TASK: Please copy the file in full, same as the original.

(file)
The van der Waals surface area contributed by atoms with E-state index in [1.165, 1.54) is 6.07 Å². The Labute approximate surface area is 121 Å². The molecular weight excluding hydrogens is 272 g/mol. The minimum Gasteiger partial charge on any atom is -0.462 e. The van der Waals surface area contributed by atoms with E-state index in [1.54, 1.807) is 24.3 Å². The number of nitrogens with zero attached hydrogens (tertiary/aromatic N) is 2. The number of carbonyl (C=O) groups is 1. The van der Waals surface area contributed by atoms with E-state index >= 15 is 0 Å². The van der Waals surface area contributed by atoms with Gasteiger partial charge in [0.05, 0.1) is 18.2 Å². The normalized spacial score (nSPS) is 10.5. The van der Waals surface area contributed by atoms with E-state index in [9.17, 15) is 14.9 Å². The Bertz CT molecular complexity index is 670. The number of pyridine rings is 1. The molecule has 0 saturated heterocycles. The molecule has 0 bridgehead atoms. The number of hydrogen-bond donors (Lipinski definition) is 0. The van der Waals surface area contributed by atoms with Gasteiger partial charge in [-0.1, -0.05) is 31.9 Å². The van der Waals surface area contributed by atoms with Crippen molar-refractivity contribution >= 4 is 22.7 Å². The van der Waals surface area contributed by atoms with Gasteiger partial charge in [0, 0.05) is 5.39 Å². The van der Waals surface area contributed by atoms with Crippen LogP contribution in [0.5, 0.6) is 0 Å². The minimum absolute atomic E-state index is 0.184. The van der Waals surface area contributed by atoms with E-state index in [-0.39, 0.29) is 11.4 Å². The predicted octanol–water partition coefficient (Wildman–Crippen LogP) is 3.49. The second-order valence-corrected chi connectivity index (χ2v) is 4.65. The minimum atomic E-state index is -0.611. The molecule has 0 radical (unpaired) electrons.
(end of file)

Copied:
The van der Waals surface area contributed by atoms with E-state index in [1.165, 1.54) is 6.07 Å². The Labute approximate surface area is 121 Å². The molecular weight excluding hydrogens is 272 g/mol. The minimum Gasteiger partial charge on any atom is -0.462 e. The van der Waals surface area contributed by atoms with E-state index in [1.54, 1.807) is 24.3 Å². The number of nitrogens with zero attached hydrogens (tertiary/aromatic N) is 2. The number of carbonyl (C=O) groups is 1. The van der Waals surface area contributed by atoms with E-state index >= 15 is 0 Å². The van der Waals surface area contributed by atoms with Gasteiger partial charge in [0.05, 0.1) is 18.2 Å². The normalized spacial score (nSPS) is 10.5. The van der Waals surface area contributed by atoms with E-state index in [9.17, 15) is 14.9 Å². The Bertz CT molecular complexity index is 670. The number of pyridine rings is 1. The molecule has 0 saturated heterocycles. The molecule has 0 bridgehead atoms. The number of hydrogen-bond donors (Lipinski definition) is 0. The van der Waals surface area contributed by atoms with Gasteiger partial charge in [-0.1, -0.05) is 31.9 Å². The van der Waals surface area contributed by atoms with Crippen molar-refractivity contribution >= 4 is 22.7 Å². The van der Waals surface area contributed by atoms with Gasteiger partial charge in [0, 0.05) is 5.39 Å². The van der Waals surface area contributed by atoms with Crippen LogP contribution in [0.5, 0.6) is 0 Å². The minimum absolute atomic E-state index is 0.184. The van der Waals surface area contributed by atoms with E-state index in [-0.39, 0.29) is 11.4 Å². The predicted octanol–water partition coefficient (Wildman–Crippen LogP) is 3.49. The second-order valence-corrected chi connectivity index (χ2v) is 4.65. The minimum atomic E-state index is -0.611. The molecule has 0 radical (unpaired) electrons.